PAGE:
3. Confirm that the application code was checked into Azure Repos.

Create the build definition

  1. Sign in to Azure Pipelines with an account that can create a build definition.

  2. Navigate to the Build Web Application page for the project.

  3. In Arguments, add -r win10-x64 code. This is required to trigger a self-contained deployment with .NET Core.

  4. Run the build. The self-contained deployment build process will publish artifacts that can run on Azure and Azure Stack.

Use an Azure hosted build agent

Using a hosted build agent in Azure Pipelines is a convenient option for building and deploying web apps. Agent maintenance and upgrades are automatically performed by Microsoft Azure, which enables a continuous and uninterrupted development cycle.

Configure the continuous deployment (CD) process

Azure Pipelines and Azure DevOps Server provide a highly configurable and manageable pipeline for releases to multiple environments such as development, staging, quality assurance (QA), and production. This process can include requiring approvals at specific stages of the application life cycle.

Create release definition

Creating a release definition is the final step in the application build process. This release definition is used to create a release and deploy a build.

  1. Sign in to Azure Pipelines and navigate to Build and Release for the project.

  2. On the Releases tab, select [ + ] and then pick Create release definition.

  3. On Select a Template, choose Azure App Service Deployment, and then select Apply.

  4. On Add artifact, from the Source (Build definition) select the Azure Cloud build app.

  5. On the Pipeline tab, select the 1 Phase, 1 Task link to View environment tasks.

  6. On the Tasks tab, enter Azure as the Environment name and select the AzureCloud Traders-Web EP from the Azure subscription list.

  7. Enter the Azure app service name, which is northwindtraders in the next screen capture.

  8. For the Agent phase, select Hosted VS2017 from the Agent queue list.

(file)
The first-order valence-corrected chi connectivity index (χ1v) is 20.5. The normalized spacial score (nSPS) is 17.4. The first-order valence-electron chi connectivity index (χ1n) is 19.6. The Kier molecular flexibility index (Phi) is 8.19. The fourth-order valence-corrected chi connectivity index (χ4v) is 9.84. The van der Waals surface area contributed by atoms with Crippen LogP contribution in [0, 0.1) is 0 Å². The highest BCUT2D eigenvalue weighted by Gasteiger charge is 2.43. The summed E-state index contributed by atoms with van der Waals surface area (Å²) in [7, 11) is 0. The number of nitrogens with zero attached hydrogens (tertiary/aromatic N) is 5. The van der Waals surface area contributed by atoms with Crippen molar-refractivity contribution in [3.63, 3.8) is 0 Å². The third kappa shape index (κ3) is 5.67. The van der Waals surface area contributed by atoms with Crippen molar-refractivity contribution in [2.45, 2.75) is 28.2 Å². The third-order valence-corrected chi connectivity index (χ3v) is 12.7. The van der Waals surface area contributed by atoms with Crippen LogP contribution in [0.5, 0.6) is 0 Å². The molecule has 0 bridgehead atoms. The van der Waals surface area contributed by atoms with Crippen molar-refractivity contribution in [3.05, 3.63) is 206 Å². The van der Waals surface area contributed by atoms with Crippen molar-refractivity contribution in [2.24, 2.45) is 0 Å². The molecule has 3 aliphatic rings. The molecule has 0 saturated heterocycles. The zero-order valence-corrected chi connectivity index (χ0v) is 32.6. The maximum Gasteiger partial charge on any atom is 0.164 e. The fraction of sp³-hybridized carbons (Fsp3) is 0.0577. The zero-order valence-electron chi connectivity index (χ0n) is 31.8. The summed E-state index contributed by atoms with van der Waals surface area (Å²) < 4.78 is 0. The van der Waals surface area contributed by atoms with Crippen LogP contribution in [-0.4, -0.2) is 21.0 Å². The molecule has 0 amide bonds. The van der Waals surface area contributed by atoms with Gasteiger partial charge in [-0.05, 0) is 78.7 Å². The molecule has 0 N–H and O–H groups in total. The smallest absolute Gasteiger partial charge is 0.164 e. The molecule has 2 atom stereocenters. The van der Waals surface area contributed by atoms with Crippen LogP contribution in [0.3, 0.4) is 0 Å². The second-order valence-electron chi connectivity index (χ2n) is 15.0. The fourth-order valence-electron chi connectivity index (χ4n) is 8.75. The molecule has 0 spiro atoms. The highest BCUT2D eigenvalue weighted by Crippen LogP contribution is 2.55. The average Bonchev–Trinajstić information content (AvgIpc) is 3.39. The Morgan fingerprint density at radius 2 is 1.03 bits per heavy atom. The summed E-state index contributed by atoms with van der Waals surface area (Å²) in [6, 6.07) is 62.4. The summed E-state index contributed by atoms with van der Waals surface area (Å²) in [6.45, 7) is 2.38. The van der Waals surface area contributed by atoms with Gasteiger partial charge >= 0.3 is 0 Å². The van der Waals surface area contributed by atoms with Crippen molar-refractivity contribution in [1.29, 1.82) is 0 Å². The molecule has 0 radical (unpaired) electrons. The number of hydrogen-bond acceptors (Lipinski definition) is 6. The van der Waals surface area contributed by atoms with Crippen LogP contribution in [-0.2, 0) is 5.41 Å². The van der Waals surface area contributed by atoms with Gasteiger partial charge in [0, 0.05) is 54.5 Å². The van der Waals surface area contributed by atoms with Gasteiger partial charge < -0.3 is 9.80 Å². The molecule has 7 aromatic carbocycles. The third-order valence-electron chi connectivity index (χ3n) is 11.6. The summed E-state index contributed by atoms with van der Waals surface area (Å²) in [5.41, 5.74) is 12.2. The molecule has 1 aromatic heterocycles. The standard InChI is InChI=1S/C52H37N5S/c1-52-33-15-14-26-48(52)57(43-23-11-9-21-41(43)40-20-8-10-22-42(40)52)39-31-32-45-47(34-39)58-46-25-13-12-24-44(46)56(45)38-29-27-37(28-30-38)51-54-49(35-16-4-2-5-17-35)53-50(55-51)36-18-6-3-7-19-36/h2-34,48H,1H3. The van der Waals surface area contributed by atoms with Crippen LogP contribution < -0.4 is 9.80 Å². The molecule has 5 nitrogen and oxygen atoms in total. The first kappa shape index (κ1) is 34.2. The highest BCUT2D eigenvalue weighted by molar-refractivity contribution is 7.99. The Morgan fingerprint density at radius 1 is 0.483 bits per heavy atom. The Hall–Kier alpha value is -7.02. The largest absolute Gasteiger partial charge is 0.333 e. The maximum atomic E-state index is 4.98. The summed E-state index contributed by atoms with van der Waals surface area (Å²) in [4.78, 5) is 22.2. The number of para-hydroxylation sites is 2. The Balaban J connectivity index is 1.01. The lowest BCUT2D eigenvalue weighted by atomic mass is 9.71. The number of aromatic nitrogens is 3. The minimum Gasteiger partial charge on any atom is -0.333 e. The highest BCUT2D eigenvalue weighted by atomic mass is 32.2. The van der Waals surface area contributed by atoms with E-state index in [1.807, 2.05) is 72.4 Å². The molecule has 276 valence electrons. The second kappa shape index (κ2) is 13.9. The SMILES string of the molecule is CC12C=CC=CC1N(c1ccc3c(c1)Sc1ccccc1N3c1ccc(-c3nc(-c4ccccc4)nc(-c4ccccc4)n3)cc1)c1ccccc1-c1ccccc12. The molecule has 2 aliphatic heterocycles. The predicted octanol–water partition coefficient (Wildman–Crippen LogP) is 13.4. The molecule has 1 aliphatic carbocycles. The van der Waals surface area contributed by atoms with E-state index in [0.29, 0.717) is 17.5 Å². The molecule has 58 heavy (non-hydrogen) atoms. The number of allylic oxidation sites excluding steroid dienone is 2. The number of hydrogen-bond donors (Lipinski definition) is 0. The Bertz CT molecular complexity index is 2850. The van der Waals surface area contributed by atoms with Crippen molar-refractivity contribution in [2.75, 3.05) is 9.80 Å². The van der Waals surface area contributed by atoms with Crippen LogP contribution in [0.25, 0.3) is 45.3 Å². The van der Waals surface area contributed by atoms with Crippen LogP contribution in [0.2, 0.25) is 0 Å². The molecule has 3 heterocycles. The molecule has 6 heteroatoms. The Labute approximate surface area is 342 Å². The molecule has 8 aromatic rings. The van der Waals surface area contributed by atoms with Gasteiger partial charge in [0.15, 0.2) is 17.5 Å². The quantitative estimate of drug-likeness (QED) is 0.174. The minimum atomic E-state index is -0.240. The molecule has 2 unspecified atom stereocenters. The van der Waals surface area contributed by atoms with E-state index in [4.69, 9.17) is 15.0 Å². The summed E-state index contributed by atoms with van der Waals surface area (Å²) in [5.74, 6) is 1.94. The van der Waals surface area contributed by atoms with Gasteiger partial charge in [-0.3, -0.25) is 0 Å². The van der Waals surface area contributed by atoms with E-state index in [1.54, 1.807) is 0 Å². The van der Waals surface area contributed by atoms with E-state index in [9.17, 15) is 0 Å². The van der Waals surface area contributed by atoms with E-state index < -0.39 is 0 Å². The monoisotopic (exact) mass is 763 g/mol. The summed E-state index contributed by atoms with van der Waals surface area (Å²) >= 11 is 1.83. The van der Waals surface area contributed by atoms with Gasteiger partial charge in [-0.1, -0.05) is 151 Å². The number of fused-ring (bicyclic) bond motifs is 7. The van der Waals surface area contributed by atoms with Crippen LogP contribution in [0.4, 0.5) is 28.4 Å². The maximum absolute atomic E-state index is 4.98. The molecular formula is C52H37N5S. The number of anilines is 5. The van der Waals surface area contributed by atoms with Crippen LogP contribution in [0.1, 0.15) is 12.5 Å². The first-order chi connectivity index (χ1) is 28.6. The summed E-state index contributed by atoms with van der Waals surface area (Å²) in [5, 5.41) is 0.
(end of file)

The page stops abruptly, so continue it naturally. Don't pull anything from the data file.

9. In Deploy Azure App Service, select the valid Package or folder for the environment.

  10. In Select File or Folder, select OK to Location.

  11. Save all changes and go back to Pipeline.

  12. On the Pipeline tab, select Add artifact, and choose the NorthwindCloud Traders-Vessel from the Source (Build Definition) list.

  13. On Select a Template, add another environment. Pick Azure App Service Deployment and then select Apply.

  14. Enter Azure Stack as the Environment name.

  15. On the Tasks tab, find and select Azure Stack.

  16. From the Azure subscription list, select AzureStack Traders-Vessel EP for the Azure Stack endpoint.

  17. Enter the Azure Stack web app name as the App service name.

  18. Under Agent selection, pick AzureStack -b Douglas Fir from the Agent queue list.

  19. For Deploy Azure App Service, select the valid Package or folder for the environment. On Select File Or Folder, select OK for the folder Location.

  20. On the Variable tab, find the variable named VSTS\_ARM\_REST\_IGNORE\_SSL\_ERRORS. Set the variable value to true, and set its scope to Azure Stack.

  21. On the Pipeline tab, select the Continuous deployment trigger icon for the NorthwindCloud Traders-Web artifact and set the Continuous deployment trigger to Enabled. Do the same thing for the NorthwindCloud Traders-Vessel artifact.